• was it a serum test or saliva test? These also cannot be compared

Women using supplemental progesterone, particularly topical, are often told that their progesterone levels are far too high. This is usually the case if a saliva test has been taken.

However this is no cause for alarm. The main concern is whether or not all symptoms of oestrogen excess have gone. If so, then the amount of progesterone used can be reduced until the optimum is found.

It is the fluctuating progesterone levels, together with the rise and fall of oestrogen, that result in changes of mood, sleep patterns, cravings/appetite, PMS etc.

It is the ratio between these two hormones which causes problems. If there is too much oestrogen in relation to progesterone then all hell can break loose!

To find the ratio divide the progesterone result by the oestrogen result. But make sure the unit of measurement is the same. Often progesterone is measured in ng/ml and oestrogen in pg/ml. If this is the case divide the oestrogen result by 1000 to convert it to ng.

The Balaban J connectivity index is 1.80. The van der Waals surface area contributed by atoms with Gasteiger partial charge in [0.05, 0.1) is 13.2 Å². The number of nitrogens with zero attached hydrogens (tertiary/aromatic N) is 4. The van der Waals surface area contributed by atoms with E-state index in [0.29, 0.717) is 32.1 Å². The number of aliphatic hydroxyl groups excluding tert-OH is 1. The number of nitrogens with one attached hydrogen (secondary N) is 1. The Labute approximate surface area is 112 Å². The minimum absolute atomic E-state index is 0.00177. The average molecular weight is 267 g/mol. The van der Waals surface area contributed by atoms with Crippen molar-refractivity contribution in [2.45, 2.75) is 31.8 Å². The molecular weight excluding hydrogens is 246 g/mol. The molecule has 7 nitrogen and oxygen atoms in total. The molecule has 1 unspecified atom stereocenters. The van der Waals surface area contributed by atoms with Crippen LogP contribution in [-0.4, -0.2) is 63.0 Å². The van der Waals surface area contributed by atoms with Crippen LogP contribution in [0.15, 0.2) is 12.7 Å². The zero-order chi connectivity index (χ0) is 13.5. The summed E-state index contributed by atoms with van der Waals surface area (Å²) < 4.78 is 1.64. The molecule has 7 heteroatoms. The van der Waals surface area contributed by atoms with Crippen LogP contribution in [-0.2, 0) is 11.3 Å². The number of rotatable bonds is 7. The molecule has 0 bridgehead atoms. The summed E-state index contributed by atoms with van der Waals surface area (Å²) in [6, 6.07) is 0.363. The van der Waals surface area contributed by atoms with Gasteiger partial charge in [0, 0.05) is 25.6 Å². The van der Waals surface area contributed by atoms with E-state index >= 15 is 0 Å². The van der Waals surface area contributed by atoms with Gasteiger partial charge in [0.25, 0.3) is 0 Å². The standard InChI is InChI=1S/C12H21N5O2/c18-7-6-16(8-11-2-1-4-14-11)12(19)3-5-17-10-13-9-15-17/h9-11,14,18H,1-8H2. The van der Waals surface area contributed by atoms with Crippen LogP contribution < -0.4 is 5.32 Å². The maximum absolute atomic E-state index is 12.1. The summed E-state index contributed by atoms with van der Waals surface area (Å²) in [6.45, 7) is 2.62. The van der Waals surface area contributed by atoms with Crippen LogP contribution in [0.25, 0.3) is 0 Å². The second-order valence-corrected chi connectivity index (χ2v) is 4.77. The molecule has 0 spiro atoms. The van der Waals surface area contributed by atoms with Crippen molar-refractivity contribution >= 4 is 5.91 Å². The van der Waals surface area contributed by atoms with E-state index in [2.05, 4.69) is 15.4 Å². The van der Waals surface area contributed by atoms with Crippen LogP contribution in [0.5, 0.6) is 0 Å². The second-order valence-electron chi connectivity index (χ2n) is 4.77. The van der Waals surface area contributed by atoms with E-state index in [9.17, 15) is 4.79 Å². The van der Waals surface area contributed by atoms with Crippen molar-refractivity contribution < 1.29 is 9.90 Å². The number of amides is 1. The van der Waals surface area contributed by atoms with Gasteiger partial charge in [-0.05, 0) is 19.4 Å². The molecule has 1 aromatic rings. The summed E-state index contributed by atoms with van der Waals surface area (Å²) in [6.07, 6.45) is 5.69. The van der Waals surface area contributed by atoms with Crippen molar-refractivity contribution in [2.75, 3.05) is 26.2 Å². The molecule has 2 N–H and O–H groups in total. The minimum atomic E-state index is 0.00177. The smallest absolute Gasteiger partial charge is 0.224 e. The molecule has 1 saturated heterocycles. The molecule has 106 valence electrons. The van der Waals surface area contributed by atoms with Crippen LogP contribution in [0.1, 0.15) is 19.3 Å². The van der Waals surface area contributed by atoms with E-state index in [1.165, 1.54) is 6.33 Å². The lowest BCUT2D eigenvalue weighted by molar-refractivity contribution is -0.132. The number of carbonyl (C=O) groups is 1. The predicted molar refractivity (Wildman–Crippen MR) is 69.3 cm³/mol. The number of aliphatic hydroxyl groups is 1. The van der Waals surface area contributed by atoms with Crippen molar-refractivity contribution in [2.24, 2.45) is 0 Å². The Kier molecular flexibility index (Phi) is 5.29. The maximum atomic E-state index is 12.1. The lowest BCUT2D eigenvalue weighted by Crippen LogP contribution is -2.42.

The range given by most labs is 10-100 progesterone to 1 oestrogen. But to feel really well the ratio should be 600:1 and over.

Oestrogen is an excitatory hormone, causing cells to divide and multiply, including fat cells. It's implicated in inflammation, cancer, endometriosis, fibroids, PMS, migraines/headaches, cravings, incontinence, generalised aches and pains, flaking nails, water retention, weight gain and more. Please see the Oestrogen Dominance, HRT and Contraceptives pages for more info.

Progesterone, on the other hand, is a calming, anti-inflammatory hormone, reversing or preventing the above symptoms.